“Most of the farmers I'm aware of try not to borrow a lot of money. We would like the new farm bill to have more assistance rather than just low-interest loans.”

Ozark County cattle rancher Julia Gatewood spoke on the need to expand wind power in the Midwest. “It seems there needs to be a marriage between the agriculture department and the electric utility sector.”

Gatewood suggested money should be included in the 2007 farm bill to help build transmission lines. If done, electricity supplied by wind-powered turbines could make a difference for Missouri consumers.

Steve Henderson, a West Plains-area farmer who has run for political office, was worried about the increasing “corporate control of agriculture…There are four major companies that run (the oil industry). The same story is happening in agriculture.

“The reason we're talking about farmers in the first place is because there's no competition in the marketplace…There are a handful of players in the market. Now, they've gotten into livestock.

“We need to allow for a truly free market to exist. Current free trade agreements aren't really free trade…We're actually becoming a net importer of food. That's a national security issue and shouldn't be happening. But this ‘free trade’ doesn't help the farmer in this country. It helps the big middlemen corporations that are running (commodities) in and out of this country.

“If we're really going to solve this problem, we must address the concentration of economic power in the agriculture sector. We need (politicians) who aren't just going to listen to lobbyists and not listen to those of us out here struggling to make a living. I hope to heck we'll take over Washington one of these days.”

Concerns about lead-infused mine tailings impacting the environment led Jill Henderson to the microphone. Henderson, a farmer from eastern Missouri, pointed to the “very delicate topography in south-central Missouri. It's very porous.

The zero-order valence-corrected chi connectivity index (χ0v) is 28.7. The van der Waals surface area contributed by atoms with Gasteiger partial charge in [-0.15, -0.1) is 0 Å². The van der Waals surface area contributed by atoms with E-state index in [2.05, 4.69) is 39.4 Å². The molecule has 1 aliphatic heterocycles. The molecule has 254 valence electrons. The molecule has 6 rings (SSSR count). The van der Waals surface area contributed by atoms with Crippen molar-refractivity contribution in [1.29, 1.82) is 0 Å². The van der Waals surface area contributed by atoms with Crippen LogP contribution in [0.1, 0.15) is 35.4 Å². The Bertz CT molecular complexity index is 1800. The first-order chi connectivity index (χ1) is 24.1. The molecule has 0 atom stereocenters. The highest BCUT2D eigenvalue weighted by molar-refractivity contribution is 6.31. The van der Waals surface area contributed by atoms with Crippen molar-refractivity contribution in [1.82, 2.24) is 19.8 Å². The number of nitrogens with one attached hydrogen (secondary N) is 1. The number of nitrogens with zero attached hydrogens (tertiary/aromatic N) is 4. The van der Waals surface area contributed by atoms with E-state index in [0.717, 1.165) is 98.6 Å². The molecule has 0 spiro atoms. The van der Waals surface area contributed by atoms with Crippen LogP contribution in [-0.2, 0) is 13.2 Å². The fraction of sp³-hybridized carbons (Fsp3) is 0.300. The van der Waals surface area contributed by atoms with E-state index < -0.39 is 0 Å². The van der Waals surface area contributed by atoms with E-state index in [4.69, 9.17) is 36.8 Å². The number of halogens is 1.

“My understanding is lead is a very toxic substance. We've spent countless taxpayer dollars trying to remove lead from homes, businesses and soils. So why on earth are we spreading mine tailings (containing lead) over agricultural land…where animals graze?

“I've heard the tailings contain lime — an expensive (agricultural input). Tailings are a much more affordable alternative to agricultural lime. But (the practice) is dangerous…I would ask you to ban the spreading of all mine tailings across agricultural land in Missouri and across the Unites States.”

With blue-jacketed, teenage Future Farmers of America (FFA) members scattered throughout the meeting, the inability of youngsters to break into farming was often raised. Stephanie Matthews, a Missouri FFA representative, pointed out the average age of a U.S. farmer is 56 and climbing.

“Unless we consider the challenges facing today's young people in getting into production agriculture, there will soon be fewer and fewer people in control of the American food supply.

“I grew up on a family farm…From where I stand, the leading challenge facing young producers is needed capital to start farming and managing the risk that comes with it.

“I come from a family of five children…When my dad retires not one of us can afford to farm no matter how much we desire to continue on the family farm. The high cost of land, machinery and livestock explains why there are so few people entering the agricultural profession today. (What's needed is) a USDA loan program to assist young farmers entering production agriculture.”


e-mail: dbennett@primediabusiness.com